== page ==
by Susan Adams | September 24, 2018
The incentive and recognition marketplace touches every industry from manufacturing to tech. Program audiences are made up of top performers in financial services and retail workers in big box stores. Rewards range from a sincere "thank you" with a handshake to group incentive travel programs valued at tens of thousands of dollars per winner. As performance improvement and engagement specialists, we have worked with every conceivable reward and our communications go out across every possible media. Even with this complexity, all programs have two things in common: the participant and the client.

I am fortunate to contribute to the work of the Incentive Research Foundation and over the last couple of years, we have put extra focus on the business environment of clients and corporate end users. The IRF recently released The Voice of the Market, Parts 1 and 2, a qualitative study that explores the challenges, industry awareness, and solutions employed across 50 organizations. Here's what IRF researchers found out about the clients and what it means for us as an industry:

Recession Is in the Rearview Mirror

Everyone in our industry remembers 2008 with a shudder. AIG's travel program made the nightly news and incentive travel -- the most powerful motivator -- went from being a strategic reward to a vilified "junket" overnight. As incentive, recognition, and engagement providers weathered the storm of reduced budgets, they also faced questions about the legitimacy of non-cash rewards and recognition as solutions for business challenges.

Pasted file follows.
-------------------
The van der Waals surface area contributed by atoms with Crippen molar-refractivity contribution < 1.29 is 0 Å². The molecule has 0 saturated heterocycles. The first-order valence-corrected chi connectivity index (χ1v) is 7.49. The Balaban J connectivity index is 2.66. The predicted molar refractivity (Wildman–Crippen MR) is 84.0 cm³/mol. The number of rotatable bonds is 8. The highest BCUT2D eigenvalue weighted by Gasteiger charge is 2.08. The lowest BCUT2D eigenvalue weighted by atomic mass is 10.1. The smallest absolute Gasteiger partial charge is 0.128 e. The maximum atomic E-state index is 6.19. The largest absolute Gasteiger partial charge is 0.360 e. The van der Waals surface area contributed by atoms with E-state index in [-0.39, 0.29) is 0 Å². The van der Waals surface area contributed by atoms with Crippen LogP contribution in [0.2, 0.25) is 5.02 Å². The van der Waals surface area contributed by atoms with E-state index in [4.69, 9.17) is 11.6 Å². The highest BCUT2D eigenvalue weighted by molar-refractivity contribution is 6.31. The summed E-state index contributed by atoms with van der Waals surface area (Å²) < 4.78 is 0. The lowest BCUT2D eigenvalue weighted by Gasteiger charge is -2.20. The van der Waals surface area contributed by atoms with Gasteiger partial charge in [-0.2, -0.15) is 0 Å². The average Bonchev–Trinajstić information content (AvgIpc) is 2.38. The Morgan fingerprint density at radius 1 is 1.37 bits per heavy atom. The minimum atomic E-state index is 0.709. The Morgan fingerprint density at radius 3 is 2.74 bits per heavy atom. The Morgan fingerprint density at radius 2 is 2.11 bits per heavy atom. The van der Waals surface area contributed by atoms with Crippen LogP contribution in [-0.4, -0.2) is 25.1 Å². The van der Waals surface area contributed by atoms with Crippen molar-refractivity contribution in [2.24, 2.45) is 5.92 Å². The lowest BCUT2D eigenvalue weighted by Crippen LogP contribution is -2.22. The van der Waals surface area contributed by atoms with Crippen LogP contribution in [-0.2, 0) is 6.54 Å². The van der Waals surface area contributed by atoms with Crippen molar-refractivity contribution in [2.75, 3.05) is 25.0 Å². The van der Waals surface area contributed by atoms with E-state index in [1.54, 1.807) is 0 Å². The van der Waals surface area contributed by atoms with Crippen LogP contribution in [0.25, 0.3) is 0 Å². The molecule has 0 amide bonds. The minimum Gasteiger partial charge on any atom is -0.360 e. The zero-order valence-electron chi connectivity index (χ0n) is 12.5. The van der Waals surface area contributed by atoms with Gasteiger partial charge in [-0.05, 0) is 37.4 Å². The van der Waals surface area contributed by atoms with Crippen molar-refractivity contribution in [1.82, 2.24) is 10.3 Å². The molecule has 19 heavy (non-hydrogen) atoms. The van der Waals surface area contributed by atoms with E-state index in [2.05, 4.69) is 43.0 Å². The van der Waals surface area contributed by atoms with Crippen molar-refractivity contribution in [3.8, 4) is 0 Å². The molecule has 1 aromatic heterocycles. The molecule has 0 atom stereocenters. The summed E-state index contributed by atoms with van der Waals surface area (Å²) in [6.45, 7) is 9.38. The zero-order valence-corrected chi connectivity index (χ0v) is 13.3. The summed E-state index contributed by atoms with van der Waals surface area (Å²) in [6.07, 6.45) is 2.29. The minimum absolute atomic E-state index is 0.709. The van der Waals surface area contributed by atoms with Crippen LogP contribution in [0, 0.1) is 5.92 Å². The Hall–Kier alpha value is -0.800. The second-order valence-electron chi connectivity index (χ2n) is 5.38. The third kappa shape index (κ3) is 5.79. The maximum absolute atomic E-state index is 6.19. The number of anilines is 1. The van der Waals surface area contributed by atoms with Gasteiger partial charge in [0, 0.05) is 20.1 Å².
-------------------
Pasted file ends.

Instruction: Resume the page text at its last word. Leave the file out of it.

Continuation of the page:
Those days are over. Across the board, the data proves the value of these programs and now over 80 percent of businesses use non-cash rewards as part of a suite of solutions to keep their employees and channel partners engaged with the company mission and goals. Measurement and centralized program accounting are important validating steps, but as Part 1 of the study states, "End-users interviewed for this research are strong believers in the merits of non-cash rewards and report that this sentiment is broadly shared among their executive teams." 

In fact, "strong belief in recognition and rewards" and "strong executive buy-in" are hallmarks of best-in-class companies, as identified by IRF in the paper, Ten Things Top Performing Companies Do Differently. There is clear confidence that incentive, recognition, and rewards programs represent sound business strategy and in 2018 there is a healthy appetite -- and budget -- for effective solutions to increase performance.

Solutions Remain Disorganized

The problem, however, is that programs remain scattered across organizations. This decentralization represents risk to companies in a number of ways:

Too Many Cooks: Diffuse or conflicting messaging, even with channel partners
Reinventing the Wheel: Duplication of effort and resources
Gift Cards in the Desk Drawer: Lost control of centralized purchasing, accounting, and taxation